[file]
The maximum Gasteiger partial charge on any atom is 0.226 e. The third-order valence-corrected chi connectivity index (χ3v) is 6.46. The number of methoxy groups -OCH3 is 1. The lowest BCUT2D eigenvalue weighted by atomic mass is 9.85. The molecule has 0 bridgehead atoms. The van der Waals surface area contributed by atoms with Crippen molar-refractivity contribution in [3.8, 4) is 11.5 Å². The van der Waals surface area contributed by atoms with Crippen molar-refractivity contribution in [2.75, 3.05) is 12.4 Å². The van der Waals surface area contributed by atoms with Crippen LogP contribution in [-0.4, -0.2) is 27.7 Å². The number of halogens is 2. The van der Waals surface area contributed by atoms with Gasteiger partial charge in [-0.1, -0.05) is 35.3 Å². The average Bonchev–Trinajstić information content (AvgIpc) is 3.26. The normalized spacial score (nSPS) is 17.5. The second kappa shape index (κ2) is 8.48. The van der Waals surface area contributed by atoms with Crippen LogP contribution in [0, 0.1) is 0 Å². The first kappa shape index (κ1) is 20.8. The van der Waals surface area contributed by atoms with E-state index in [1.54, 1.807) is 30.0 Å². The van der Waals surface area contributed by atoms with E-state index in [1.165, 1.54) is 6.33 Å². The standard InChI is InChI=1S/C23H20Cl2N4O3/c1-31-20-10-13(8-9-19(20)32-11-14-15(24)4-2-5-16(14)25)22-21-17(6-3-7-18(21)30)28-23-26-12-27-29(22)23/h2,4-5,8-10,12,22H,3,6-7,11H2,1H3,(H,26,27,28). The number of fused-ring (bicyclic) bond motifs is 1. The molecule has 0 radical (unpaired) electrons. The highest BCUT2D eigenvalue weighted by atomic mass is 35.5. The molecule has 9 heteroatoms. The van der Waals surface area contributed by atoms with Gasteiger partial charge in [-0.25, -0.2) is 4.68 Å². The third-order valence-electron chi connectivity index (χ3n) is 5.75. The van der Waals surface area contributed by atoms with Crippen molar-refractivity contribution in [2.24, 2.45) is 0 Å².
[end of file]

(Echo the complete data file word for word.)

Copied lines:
The maximum Gasteiger partial charge on any atom is 0.226 e. The third-order valence-corrected chi connectivity index (χ3v) is 6.46. The number of methoxy groups -OCH3 is 1. The lowest BCUT2D eigenvalue weighted by atomic mass is 9.85. The molecule has 0 bridgehead atoms. The van der Waals surface area contributed by atoms with Crippen molar-refractivity contribution in [3.8, 4) is 11.5 Å². The van der Waals surface area contributed by atoms with Crippen molar-refractivity contribution in [2.75, 3.05) is 12.4 Å². The van der Waals surface area contributed by atoms with Crippen LogP contribution in [-0.4, -0.2) is 27.7 Å². The number of halogens is 2. The van der Waals surface area contributed by atoms with Gasteiger partial charge in [-0.1, -0.05) is 35.3 Å². The average Bonchev–Trinajstić information content (AvgIpc) is 3.26. The normalized spacial score (nSPS) is 17.5. The second kappa shape index (κ2) is 8.48. The van der Waals surface area contributed by atoms with Crippen LogP contribution in [0, 0.1) is 0 Å². The first kappa shape index (κ1) is 20.8. The van der Waals surface area contributed by atoms with E-state index in [1.54, 1.807) is 30.0 Å². The van der Waals surface area contributed by atoms with E-state index in [1.165, 1.54) is 6.33 Å². The standard InChI is InChI=1S/C23H20Cl2N4O3/c1-31-20-10-13(8-9-19(20)32-11-14-15(24)4-2-5-16(14)25)22-21-17(6-3-7-18(21)30)28-23-26-12-27-29(22)23/h2,4-5,8-10,12,22H,3,6-7,11H2,1H3,(H,26,27,28). The number of fused-ring (bicyclic) bond motifs is 1. The molecule has 0 radical (unpaired) electrons. The highest BCUT2D eigenvalue weighted by atomic mass is 35.5. The molecule has 9 heteroatoms. The van der Waals surface area contributed by atoms with Gasteiger partial charge in [-0.25, -0.2) is 4.68 Å². The third-order valence-electron chi connectivity index (χ3n) is 5.75. The van der Waals surface area contributed by atoms with Crippen molar-refractivity contribution in [2.24, 2.45) is 0 Å².